Peter Thiel thinks he may have met Satoshi Nakamoto
Image Source: Tech in Asia

Peter Thiel thinks he may have met Satoshi Nakamoto

Peter Thiel hinted that he might know where Satoshi Nakamoto, Bitcoin’s enigmatic founder, is hiding. Thiel explained, “My sort of Satoshi identity idea was that Satoshi was on that beach in Anguilla.” According to reports, the billionaire spoke at a conference in Miami on Wednesday.

Peter Thiel thinks he may have met Satoshi Nakamoto
Image Source: Markets Insider

Peter Thiel believes he may have met Satoshi Nakamoto and claims to know where the secretive bitcoin creator might be found

Billionaire entrepreneur Peter Thiel hinted on Wednesday that he may know where to hunt for Satoshi Nakamoto, the mysterious founder of Bitcoin, whose idea has grown into a $1 trillion asset class.

His theory is based on a discussion with the founders of E-Gold, a private digital currency that was formed in 1996 but is now outdated due to a US Justice Department indictment in April 2007.

According to Bloomberg, Thiel told a Miami conference audience that he met them on a beach in the Caribbean island of Anguilla in February 2000. That’s when they talked about integrating PayPal with E-Gold in order to “blow up all the central banks.”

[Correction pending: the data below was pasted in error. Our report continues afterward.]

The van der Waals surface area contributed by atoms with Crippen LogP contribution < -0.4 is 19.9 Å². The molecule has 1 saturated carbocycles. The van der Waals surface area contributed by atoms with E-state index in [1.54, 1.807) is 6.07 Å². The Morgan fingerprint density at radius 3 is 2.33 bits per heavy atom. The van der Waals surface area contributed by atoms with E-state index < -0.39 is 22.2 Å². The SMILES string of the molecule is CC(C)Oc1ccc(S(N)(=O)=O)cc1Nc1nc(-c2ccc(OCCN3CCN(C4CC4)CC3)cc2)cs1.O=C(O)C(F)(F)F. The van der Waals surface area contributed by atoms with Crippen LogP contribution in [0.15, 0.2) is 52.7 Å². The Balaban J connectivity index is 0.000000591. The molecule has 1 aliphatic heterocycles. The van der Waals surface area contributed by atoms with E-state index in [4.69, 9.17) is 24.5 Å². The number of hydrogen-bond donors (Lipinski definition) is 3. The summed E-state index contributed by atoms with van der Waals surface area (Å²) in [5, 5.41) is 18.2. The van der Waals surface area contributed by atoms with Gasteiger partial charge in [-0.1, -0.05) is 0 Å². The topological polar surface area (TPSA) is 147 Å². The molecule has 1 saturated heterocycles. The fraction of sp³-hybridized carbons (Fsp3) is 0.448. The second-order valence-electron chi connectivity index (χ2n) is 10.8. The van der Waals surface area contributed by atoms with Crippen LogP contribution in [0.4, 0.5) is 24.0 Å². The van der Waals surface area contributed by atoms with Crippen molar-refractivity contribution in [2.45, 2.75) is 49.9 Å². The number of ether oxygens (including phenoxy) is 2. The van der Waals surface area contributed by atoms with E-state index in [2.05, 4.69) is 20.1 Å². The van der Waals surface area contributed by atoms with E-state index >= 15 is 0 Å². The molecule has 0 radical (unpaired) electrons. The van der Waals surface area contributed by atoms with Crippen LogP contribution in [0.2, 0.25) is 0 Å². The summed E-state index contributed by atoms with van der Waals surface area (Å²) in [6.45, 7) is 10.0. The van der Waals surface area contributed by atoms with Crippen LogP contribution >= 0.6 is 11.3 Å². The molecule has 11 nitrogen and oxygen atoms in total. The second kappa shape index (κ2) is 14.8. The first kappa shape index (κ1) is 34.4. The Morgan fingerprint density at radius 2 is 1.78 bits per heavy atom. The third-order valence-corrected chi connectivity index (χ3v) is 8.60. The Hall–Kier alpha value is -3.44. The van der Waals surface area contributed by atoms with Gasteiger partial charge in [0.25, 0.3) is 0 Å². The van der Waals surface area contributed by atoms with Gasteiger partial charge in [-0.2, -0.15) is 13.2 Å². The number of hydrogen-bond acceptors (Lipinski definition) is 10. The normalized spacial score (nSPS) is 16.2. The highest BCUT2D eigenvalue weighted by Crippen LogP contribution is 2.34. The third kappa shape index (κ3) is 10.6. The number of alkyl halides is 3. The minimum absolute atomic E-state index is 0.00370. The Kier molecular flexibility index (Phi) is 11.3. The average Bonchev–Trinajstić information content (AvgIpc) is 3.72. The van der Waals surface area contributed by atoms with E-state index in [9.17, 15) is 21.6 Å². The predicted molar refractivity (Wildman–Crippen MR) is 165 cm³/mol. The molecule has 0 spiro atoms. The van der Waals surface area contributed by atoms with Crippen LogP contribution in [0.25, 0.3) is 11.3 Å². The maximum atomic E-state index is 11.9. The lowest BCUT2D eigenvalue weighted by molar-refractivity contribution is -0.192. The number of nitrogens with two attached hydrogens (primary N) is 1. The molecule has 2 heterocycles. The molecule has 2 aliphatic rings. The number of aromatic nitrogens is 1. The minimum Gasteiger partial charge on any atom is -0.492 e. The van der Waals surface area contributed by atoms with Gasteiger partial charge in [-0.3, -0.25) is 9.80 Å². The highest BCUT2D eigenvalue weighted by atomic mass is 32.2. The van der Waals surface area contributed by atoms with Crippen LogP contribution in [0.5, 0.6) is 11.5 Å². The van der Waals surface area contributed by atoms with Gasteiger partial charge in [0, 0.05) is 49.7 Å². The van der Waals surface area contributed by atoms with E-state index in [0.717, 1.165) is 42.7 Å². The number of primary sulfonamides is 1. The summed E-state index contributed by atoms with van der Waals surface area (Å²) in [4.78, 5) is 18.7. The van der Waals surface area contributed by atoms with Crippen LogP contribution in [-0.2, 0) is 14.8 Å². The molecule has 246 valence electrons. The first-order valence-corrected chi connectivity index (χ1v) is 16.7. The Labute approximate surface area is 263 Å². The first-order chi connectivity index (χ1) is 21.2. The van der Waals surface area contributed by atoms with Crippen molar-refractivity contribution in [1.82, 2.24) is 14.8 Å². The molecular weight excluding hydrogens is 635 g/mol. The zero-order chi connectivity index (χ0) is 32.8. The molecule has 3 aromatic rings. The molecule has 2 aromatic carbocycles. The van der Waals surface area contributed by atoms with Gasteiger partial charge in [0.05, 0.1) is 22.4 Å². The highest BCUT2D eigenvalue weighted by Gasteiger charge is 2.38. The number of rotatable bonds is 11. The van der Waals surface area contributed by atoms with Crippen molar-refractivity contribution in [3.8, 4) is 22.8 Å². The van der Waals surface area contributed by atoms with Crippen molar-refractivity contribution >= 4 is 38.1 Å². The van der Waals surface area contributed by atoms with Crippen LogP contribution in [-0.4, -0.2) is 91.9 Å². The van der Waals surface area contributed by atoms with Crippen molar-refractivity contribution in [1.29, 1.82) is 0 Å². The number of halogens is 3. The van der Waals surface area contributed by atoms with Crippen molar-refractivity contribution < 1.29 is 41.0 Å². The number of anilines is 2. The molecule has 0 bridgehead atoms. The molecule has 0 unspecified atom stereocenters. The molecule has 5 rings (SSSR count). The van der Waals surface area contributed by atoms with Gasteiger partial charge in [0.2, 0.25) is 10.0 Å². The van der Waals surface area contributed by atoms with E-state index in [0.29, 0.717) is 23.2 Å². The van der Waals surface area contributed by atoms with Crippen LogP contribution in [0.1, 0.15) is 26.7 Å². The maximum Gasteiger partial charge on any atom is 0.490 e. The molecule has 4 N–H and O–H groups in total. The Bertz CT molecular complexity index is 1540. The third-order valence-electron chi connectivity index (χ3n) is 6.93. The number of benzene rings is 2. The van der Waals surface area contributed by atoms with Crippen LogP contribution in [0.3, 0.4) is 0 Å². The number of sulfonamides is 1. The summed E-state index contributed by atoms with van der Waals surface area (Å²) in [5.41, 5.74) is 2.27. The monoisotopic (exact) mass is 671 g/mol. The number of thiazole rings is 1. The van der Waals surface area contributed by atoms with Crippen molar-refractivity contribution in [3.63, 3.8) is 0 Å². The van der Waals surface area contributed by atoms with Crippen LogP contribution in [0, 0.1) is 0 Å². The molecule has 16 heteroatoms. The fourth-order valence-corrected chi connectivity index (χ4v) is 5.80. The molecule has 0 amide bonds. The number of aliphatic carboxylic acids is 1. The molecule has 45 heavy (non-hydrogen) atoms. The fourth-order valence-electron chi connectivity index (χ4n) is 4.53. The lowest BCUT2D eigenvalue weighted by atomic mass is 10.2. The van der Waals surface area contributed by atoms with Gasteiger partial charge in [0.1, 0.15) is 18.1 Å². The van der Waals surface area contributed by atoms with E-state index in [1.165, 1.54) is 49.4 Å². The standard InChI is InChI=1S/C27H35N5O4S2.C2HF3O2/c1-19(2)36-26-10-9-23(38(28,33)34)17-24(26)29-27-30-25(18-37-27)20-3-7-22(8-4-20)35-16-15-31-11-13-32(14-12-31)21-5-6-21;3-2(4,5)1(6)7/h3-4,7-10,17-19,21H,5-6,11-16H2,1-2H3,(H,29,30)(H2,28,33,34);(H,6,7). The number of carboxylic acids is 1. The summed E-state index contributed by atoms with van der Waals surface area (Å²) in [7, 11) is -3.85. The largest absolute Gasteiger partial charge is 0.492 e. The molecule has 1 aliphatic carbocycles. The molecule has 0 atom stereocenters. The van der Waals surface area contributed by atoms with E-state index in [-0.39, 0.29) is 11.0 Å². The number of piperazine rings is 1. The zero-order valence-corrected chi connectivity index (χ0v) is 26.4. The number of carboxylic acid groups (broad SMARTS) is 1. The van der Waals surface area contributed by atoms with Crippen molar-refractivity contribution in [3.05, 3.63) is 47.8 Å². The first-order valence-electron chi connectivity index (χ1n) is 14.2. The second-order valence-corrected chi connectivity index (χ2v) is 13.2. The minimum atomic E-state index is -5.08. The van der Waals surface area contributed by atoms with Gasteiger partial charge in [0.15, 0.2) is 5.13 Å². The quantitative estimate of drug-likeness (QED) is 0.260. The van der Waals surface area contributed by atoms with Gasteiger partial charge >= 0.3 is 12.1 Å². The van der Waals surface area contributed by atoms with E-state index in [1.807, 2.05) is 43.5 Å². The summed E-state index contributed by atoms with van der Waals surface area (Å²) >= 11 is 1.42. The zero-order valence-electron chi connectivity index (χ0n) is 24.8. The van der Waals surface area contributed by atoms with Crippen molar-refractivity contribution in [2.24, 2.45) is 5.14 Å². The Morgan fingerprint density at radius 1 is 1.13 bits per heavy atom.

According to Bloomberg, “my sort of theory on Satoshi’s identity was that Satoshi was on that beach in Anguilla”. Indeed, Thiel, the co-founder of PayPal, Palantir Technologies, and Founders Fund, believes Nakamoto was among the about 200 individuals on the beach at the time. The self-described libertarian, Nakamoto may have learned from E-Gold’s mistakes, given the way he outlined bitcoin’s use cases in his white paper, “Bitcoin: A Peer-to-Peer Electronic Cash System”.

Around Halloween in 2008, Nakamoto – who could be a single person or a group of persons – issued a paper outlining the ideas of a cryptographically secure and decentralized peer-to-peer digital payment system and then vanished. “Bitcoin was the response to E-Gold,” Thiel added, and Satoshi realized that you had to be anonymous and not have a firm. Even a corporation, even a corporate form, was too closely attached to the government.

However, not everyone supports Nakamoto stepping forward. In its prospectus, Coinbase, the largest cryptocurrency exchange in the United States, listed the unmasking of Nakamoto as a potential risk to the trading platform, claiming that it may lead to a drop in bitcoin values.

The company also stated that if Nakamoto shifted his Bitcoins – of which he is thought to have over one million – it would have a negative impact. As of this writing, the value of those coins is estimated to be around $65 billion. Thiel also appears to be averse to knowing who founded the world’s largest digital asset. “The government would arrest him if we knew who it was,” Thiel remarked.

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